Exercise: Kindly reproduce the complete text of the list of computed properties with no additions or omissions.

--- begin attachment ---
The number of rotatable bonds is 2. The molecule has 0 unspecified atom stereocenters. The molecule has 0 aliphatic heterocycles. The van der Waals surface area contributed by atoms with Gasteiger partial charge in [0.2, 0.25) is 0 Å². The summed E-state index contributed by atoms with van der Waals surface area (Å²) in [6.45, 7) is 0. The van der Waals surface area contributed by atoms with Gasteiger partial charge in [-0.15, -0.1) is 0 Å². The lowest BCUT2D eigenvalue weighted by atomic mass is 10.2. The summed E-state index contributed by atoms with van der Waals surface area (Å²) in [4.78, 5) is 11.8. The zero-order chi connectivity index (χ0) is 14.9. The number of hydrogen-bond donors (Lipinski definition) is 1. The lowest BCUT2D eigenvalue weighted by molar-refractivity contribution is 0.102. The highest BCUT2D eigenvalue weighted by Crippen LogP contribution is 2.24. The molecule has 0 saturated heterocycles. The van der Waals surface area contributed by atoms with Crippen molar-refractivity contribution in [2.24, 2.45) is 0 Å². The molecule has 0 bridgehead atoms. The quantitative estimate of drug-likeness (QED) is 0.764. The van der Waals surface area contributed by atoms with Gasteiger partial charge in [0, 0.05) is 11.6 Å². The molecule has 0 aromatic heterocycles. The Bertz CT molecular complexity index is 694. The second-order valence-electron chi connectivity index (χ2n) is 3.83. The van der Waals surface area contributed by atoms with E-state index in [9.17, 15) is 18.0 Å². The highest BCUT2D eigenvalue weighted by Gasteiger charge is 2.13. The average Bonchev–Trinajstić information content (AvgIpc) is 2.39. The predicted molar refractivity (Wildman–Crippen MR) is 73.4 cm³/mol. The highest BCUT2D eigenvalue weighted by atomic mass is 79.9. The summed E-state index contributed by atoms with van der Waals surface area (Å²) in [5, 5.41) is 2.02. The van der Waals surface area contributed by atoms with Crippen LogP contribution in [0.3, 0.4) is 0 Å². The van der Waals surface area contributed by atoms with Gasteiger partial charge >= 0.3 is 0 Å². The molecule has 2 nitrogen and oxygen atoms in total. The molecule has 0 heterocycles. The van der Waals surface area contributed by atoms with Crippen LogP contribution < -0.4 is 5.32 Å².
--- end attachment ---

The number of rotatable bonds is 2. The molecule has 0 unspecified atom stereocenters. The molecule has 0 aliphatic heterocycles. The van der Waals surface area contributed by atoms with Gasteiger partial charge in [0.2, 0.25) is 0 Å². The summed E-state index contributed by atoms with van der Waals surface area (Å²) in [6.45, 7) is 0. The van der Waals surface area contributed by atoms with Gasteiger partial charge in [-0.15, -0.1) is 0 Å². The lowest BCUT2D eigenvalue weighted by atomic mass is 10.2. The summed E-state index contributed by atoms with van der Waals surface area (Å²) in [4.78, 5) is 11.8. The zero-order chi connectivity index (χ0) is 14.9. The number of hydrogen-bond donors (Lipinski definition) is 1. The lowest BCUT2D eigenvalue weighted by molar-refractivity contribution is 0.102. The highest BCUT2D eigenvalue weighted by Crippen LogP contribution is 2.24. The molecule has 0 saturated heterocycles. The van der Waals surface area contributed by atoms with Crippen molar-refractivity contribution in [2.24, 2.45) is 0 Å². The molecule has 0 bridgehead atoms. The quantitative estimate of drug-likeness (QED) is 0.764. The van der Waals surface area contributed by atoms with Gasteiger partial charge in [0, 0.05) is 11.6 Å². The molecule has 0 aromatic heterocycles. The Bertz CT molecular complexity index is 694. The second-order valence-electron chi connectivity index (χ2n) is 3.83. The van der Waals surface area contributed by atoms with E-state index in [9.17, 15) is 18.0 Å². The highest BCUT2D eigenvalue weighted by Gasteiger charge is 2.13. The average Bonchev–Trinajstić information content (AvgIpc) is 2.39. The predicted molar refractivity (Wildman–Crippen MR) is 73.4 cm³/mol. The highest BCUT2D eigenvalue weighted by atomic mass is 79.9. The summed E-state index contributed by atoms with van der Waals surface area (Å²) in [5, 5.41) is 2.02. The van der Waals surface area contributed by atoms with Crippen LogP contribution in [0.3, 0.4) is 0 Å². The van der Waals surface area contributed by atoms with Gasteiger partial charge >= 0.3 is 0 Å². The molecule has 2 nitrogen and oxygen atoms in total. The molecule has 0 heterocycles. The van der Waals surface area contributed by atoms with Crippen LogP contribution < -0.4 is 5.32 Å².